“Our children live on their own. I guess we experienced the proverbial empty nest syndrome. We were alone together,” said May. “We took trips, which were enjoyable. We connected with our kids at their respective homes. We were loving life after working hard for years. Sol, in fact, one day said that our home is too quiet. Eventually, we entered into classes to become certified as a foster home. We had three children prior to Andre’s entry into our lives. Social Services shared information on Andre’s biological family. That helps us understand one’s particular personality with a young man like Andre.”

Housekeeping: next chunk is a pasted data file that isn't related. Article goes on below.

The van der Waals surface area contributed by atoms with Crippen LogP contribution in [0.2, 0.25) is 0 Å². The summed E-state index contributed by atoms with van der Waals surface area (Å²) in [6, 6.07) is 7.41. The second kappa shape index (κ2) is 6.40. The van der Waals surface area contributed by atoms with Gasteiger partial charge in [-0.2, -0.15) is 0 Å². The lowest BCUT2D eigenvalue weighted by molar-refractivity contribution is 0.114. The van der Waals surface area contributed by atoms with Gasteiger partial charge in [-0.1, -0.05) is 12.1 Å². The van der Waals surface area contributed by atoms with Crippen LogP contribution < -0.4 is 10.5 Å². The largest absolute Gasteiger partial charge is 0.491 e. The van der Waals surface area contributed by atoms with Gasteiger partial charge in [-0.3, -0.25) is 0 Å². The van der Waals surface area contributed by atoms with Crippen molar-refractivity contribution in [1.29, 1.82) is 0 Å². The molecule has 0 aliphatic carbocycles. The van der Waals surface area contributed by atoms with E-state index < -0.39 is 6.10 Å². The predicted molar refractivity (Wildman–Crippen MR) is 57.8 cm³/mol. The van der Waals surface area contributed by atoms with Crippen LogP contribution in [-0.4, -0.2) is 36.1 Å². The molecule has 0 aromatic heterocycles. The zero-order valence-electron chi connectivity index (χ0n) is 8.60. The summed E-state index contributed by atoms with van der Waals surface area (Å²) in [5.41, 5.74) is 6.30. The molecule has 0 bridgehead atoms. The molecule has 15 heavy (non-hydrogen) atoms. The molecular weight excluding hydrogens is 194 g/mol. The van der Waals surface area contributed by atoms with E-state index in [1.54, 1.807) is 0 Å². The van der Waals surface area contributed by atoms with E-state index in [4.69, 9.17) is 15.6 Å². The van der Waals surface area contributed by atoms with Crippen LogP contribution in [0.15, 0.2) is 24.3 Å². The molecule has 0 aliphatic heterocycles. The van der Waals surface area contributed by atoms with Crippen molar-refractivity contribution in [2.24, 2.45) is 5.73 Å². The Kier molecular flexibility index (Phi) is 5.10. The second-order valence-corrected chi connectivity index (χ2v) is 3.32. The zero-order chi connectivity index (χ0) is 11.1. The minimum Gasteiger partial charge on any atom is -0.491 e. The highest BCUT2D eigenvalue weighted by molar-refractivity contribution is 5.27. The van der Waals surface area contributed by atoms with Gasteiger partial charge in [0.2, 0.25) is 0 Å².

What stood out for you with Andre’s history? Anything you read or learned from his case worker send out red flags?

“As a matter of fact, we brought our copy of the social services psychological evaluation including history, testing, educational, and behavior assessments. We can let you keep it to read. Maybe it can help you, sir.”

May handed me the packet, which I’d read at a later time.

So for now, Sol and May, I want to know how Andre’s problems you reference affect the two of you. Let’s look at basic daily functioning. I realize that your family has been impacted by the coronavirus. Rather than shop independently, you had food delivered. You quarantined at home along with Andre. What more can you enlighten me about a so-called norm that you adapted to during these months, Sol?